1) No or minimal range fires (M918 only);

2) No fuze to fail and reduce costs (M918 only); and

3) Day, Night and Thermal visibility and/or signal (both rounds–new for M781).

PM MAS would have companies compete for the prize of making the rounds. The winning design would get the initial multi-year development contract and be in the leading position to make the rounds for the next 50 years. The M430 effects are the visual effects from an M430A1 HEDP round at 500m. The Army wanted a similar nighttime effect as seen in night vision.

On to the Competition

Nine companies submitted bid samples for evaluation in both 40mm high-velocity and low-velocity versions. These companies spent millions of combined dollars to get their designs mature enough to withstand the rigors of DOD testing. This field included American Ordnance (AO), Amtec, Chemring Ordnance, Cyalume Technologies, General Dynamics (GD), Rheinmetall, ST Kinetics (Singapore) and Universal Defense. Some did not even make it to the testing phase; some failed out early in testing.

These nine were down-selected to two competitors for high velocity—Amtec and AO Ordnance—and two for low velocity—Amtec and GD. Would the 40mm powerhouse Amtec, continue to dominate the 40mm world? Or would the large businesses with their success in ordnance in AO and general small/medium caliber ammunition expertise allow GD a win? Ultimately, it was AO as the high-velocity winner and GD as the low-velocity winner. The MK281 was in the mix along with several other varieties; however, it did not make the cut.

The competition had several deciding elements. The most important was pyrophoric or chemical luminescence. The best attributes of pyrophoric material were: a high heat output for thermal, bright visual light/explosion for the naked eye and lower hazard for storage and shipping. The best attributes of chemical luminescence were that it was totally inert and had zero risks of range fires. The negatives for pyrophoric was the “potential” for range fires. The downside of the chemical material was that it is difficult to see at 1,200m with the naked eye and the washout effect, as described above. The winning solution ended up being a pyrophoric solution for both rounds, which appears to be a key reason the programs have had so much difficulty.

Magic Material

Pyrophoric materials are processed iron particles that are contained in a glass ampule without air. When the ampule breaks and is exposed to air, it oxidizes quickly—actually, very quickly, which results in a lot of heat and a lot of light. It is technically a flash of light; some people might mistake it for a small explosion. The waste material is iron powder. It can be thrown away without concern about hazardous waste. It’s pretty awesome. The more interesting attribute is that if you break the top of an ampule off, the material will just simmer. You would just notice a color change and a slow process happening. If you turn the ampule over, you get a sparkler light show all the way down to the ground. If you smash it against the ground at 700m per second, you are back to the explosion-like effect.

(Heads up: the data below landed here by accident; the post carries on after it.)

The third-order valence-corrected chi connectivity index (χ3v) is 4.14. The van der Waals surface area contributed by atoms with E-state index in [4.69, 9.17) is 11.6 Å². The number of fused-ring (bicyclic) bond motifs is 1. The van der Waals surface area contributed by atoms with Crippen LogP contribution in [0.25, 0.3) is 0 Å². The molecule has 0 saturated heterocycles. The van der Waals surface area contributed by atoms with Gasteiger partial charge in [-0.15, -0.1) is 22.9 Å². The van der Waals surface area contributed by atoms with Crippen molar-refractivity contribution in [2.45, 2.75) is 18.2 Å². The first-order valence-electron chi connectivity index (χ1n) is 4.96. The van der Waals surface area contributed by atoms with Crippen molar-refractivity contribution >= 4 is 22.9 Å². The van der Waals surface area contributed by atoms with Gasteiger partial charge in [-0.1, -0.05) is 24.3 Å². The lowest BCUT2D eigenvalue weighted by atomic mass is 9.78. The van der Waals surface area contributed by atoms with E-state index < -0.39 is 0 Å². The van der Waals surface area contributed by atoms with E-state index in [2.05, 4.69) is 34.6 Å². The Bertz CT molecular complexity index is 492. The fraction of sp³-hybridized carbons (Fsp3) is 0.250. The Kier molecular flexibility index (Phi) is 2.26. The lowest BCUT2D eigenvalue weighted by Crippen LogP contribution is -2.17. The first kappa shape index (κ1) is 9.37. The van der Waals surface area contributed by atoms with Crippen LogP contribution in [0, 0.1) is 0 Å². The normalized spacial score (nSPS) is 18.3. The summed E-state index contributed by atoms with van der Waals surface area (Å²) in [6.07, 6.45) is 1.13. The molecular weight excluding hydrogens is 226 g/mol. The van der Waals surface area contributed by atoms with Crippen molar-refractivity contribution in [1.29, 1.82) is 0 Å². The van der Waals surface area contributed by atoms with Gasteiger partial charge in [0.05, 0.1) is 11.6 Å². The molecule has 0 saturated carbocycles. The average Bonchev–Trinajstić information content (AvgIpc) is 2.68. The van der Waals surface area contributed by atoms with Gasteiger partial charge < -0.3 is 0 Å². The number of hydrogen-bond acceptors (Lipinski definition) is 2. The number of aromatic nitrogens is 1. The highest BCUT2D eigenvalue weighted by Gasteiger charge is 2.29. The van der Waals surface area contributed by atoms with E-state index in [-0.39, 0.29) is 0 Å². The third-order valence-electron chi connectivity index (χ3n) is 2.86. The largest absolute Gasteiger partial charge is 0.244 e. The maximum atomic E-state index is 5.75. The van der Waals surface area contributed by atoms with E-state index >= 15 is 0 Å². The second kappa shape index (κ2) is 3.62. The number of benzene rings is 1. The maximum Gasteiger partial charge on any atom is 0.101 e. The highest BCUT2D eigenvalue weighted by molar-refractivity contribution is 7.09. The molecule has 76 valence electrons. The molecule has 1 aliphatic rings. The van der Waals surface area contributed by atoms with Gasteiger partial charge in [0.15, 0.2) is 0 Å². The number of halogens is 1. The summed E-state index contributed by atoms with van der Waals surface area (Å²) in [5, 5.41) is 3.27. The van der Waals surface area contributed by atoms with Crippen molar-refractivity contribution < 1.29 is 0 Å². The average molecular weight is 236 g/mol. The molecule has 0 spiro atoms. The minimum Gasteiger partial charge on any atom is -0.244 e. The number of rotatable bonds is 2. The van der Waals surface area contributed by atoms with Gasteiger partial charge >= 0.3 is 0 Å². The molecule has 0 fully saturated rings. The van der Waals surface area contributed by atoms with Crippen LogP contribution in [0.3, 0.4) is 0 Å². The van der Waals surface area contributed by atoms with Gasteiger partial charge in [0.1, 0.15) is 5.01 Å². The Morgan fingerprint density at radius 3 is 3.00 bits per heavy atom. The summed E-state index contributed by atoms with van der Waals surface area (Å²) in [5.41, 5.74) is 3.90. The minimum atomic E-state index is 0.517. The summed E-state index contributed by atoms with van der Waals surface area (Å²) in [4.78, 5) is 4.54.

The downside of pyrophoric material and what caused the program to be placed under a temporary Stop Work order is that the rounds were causing a lot of range fires—there was a safety incidence where the round in the chamber was broken and flashed in the weapon (potentially injuring the gunner)—and other performance issues. The M918E1 has a plastic ogive, and underneath it are some pretty powerful materials. The MK281 also has a plastic ogive; however, if this round breaks in the cycling of the MK19 machine gun, the glow stick material is not going to harm anyone.

Low-Velocity Status

The M781E1 delay issues are a little less well known. GD has not made it through first article testing, where AO is in production and has been awarded option quantities already. Is it the same pyrophoric range fire issues as M918E1, or is it something else? The drop test for pyrophoric could be to blame. The standard M781 could never pass a NATO standard 1M drop test. By the look of the design, I imagine that it would still be a problem. The pyrophoric material would make things interesting if it broke upon impact.

I have always been critical of the U.S. government’s typically painstakingly slow methods and processes. They test, test again and then test some more. Then repeat all those tests in multiple temperature phases. Once you are sure you have it nailed, they have someone else try to repeat the results exactly. It can be quite maddening at times, and you wonder how anything gets done. The 40mm DNT program seemed to be moving at light speed. It was extremely impressive. This current situation has given me a greater appreciation for taking it slow. The U.S. government goes slow when one item has been changed. In this case a little more so.

Pyrophoric materials have been successfully used in other military areas like aircraft countermeasure flares. However, it is still a newer process. The processes and applicant for 40mm had to be developed and built for these programs. Sometimes plans don’t work out at well as one would have hoped. This may be the case with pyrophoric—that it is just a little ahead of its time. There are a lot of people in the industry that think the M918E1 and M781E1 are doomed to failure. They believe the range fires might result in the M918E1 and M781E1 to be shelved, and we will go back to the 1960s designs, at least for a little while, and then either back to chemical luminescence or a newer material.

M918E1 the high-velocity round reducing the UXO hazard for the U.S. government.

The government’s original timeline from a 2013 Industry Day shows the program transitioning to full-rate production over / around 5 years. In reality, it took about 6 years. If they have to go back and re-invent the wheel, it will take another 5 years. These things just take time. This is one case where too new and not enough testing set things back, maybe a decade. Only time will tell.